Mrs. Bad Astronomer has a guest post on her husband’s weblog, pondering why the press typically refers to Hillary Clinton by her first name. This called to my mind a related question in astronomy, appropriately enough, which I’d like to toss out as thought-food:
Two of the greatest figures in the Scientific Revolution are Johannes Kepler and Tycho Brahe. The former was among the greatest mathematicians of his day, and the latter had comparable prowess with astronomical observations. And, for some reason, everybody calls the first one “Kepler,” while the second is known as “Tycho.” Look on a map of the moon: there’s a crater called Tycho, where a monolith was found nine years ago, and one called Kepler (the names for these and other craters were doled out by an Italian astronomer, Giambattista Riccioli, in 1651, who was a big fan of Tycho and attached his name to the most prominent crater). Both men invented models for how the solar system worked; nowadays, historians of science speak of the “Tychonic universe,” which had the Sun going round the Earth but other stuff going around the Sun, and everybody still talks about Kepler’s Three Laws.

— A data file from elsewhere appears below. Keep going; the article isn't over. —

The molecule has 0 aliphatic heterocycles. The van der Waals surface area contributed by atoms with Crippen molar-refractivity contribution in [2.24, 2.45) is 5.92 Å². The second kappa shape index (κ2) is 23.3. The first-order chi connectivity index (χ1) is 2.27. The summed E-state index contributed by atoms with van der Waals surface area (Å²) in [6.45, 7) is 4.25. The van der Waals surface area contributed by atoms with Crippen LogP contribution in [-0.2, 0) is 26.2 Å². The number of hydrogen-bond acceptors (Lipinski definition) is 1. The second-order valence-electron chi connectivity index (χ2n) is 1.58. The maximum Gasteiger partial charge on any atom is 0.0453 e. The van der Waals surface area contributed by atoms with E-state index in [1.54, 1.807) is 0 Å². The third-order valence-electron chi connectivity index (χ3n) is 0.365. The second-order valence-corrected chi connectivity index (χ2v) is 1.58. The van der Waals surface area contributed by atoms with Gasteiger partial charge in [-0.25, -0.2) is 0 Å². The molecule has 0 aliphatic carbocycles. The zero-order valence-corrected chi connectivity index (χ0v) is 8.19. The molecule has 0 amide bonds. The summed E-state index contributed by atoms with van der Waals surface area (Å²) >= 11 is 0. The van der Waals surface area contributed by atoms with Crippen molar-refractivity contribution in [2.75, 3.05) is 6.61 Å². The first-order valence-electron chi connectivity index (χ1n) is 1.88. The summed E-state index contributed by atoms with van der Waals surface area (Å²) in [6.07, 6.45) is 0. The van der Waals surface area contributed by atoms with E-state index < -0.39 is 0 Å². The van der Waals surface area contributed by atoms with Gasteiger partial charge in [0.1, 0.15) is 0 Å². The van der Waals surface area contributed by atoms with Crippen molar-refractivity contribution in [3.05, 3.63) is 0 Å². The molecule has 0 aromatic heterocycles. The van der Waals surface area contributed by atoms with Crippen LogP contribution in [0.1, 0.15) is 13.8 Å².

Is it just that “Johannes” is too generic, while “Brahe” sits roughly on the tongue?
Given their tempestuous working relationship — Kepler and Tycho were not the sort of personalities which could get along — I’m sure the celebrity magazines of their day would have blessed them with a joined name, something like “Jo-cho” (sounds like Yoko), if those magazines had only existed.